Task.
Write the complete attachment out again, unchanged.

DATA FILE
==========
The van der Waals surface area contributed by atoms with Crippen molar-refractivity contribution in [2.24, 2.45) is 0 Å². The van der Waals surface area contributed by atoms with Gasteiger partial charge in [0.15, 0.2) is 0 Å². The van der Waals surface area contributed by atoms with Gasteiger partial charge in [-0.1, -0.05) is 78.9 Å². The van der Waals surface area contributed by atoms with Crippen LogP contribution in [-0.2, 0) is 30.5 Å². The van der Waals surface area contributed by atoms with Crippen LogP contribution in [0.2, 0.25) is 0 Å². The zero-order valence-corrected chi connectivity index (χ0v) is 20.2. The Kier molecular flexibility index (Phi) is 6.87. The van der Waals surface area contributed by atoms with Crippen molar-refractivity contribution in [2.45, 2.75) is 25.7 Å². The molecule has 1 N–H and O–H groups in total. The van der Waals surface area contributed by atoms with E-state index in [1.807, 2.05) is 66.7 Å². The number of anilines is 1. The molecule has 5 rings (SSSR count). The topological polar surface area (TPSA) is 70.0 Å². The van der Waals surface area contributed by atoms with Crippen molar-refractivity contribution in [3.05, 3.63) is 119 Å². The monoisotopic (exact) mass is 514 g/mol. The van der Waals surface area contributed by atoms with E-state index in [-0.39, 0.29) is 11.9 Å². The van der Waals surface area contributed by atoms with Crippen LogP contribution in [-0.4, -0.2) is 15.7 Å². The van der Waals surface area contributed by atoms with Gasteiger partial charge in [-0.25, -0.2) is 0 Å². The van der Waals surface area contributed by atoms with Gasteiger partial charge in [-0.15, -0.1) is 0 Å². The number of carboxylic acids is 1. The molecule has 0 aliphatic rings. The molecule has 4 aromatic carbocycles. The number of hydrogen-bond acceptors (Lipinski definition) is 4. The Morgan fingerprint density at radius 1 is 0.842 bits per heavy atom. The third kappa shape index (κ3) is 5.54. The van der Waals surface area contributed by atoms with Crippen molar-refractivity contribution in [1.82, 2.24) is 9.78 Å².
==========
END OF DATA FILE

The van der Waals surface area contributed by atoms with Crippen molar-refractivity contribution in [2.24, 2.45) is 0 Å². The van der Waals surface area contributed by atoms with Gasteiger partial charge in [0.15, 0.2) is 0 Å². The van der Waals surface area contributed by atoms with Gasteiger partial charge in [-0.1, -0.05) is 78.9 Å². The van der Waals surface area contributed by atoms with Crippen LogP contribution in [-0.2, 0) is 30.5 Å². The van der Waals surface area contributed by atoms with Crippen LogP contribution in [0.2, 0.25) is 0 Å². The zero-order valence-corrected chi connectivity index (χ0v) is 20.2. The Kier molecular flexibility index (Phi) is 6.87. The van der Waals surface area contributed by atoms with Crippen molar-refractivity contribution in [2.45, 2.75) is 25.7 Å². The molecule has 1 N–H and O–H groups in total. The van der Waals surface area contributed by atoms with E-state index in [1.807, 2.05) is 66.7 Å². The number of anilines is 1. The molecule has 5 rings (SSSR count). The topological polar surface area (TPSA) is 70.0 Å². The van der Waals surface area contributed by atoms with Crippen molar-refractivity contribution in [3.05, 3.63) is 119 Å². The monoisotopic (exact) mass is 514 g/mol. The van der Waals surface area contributed by atoms with E-state index in [-0.39, 0.29) is 11.9 Å². The van der Waals surface area contributed by atoms with Crippen LogP contribution in [-0.4, -0.2) is 15.7 Å². The van der Waals surface area contributed by atoms with Gasteiger partial charge in [-0.25, -0.2) is 0 Å². The van der Waals surface area contributed by atoms with Gasteiger partial charge in [-0.15, -0.1) is 0 Å². The number of carboxylic acids is 1. The molecule has 0 aliphatic rings. The molecule has 4 aromatic carbocycles. The number of hydrogen-bond acceptors (Lipinski definition) is 4. The Morgan fingerprint density at radius 1 is 0.842 bits per heavy atom. The third kappa shape index (κ3) is 5.54. The van der Waals surface area contributed by atoms with Crippen molar-refractivity contribution in [1.82, 2.24) is 9.78 Å².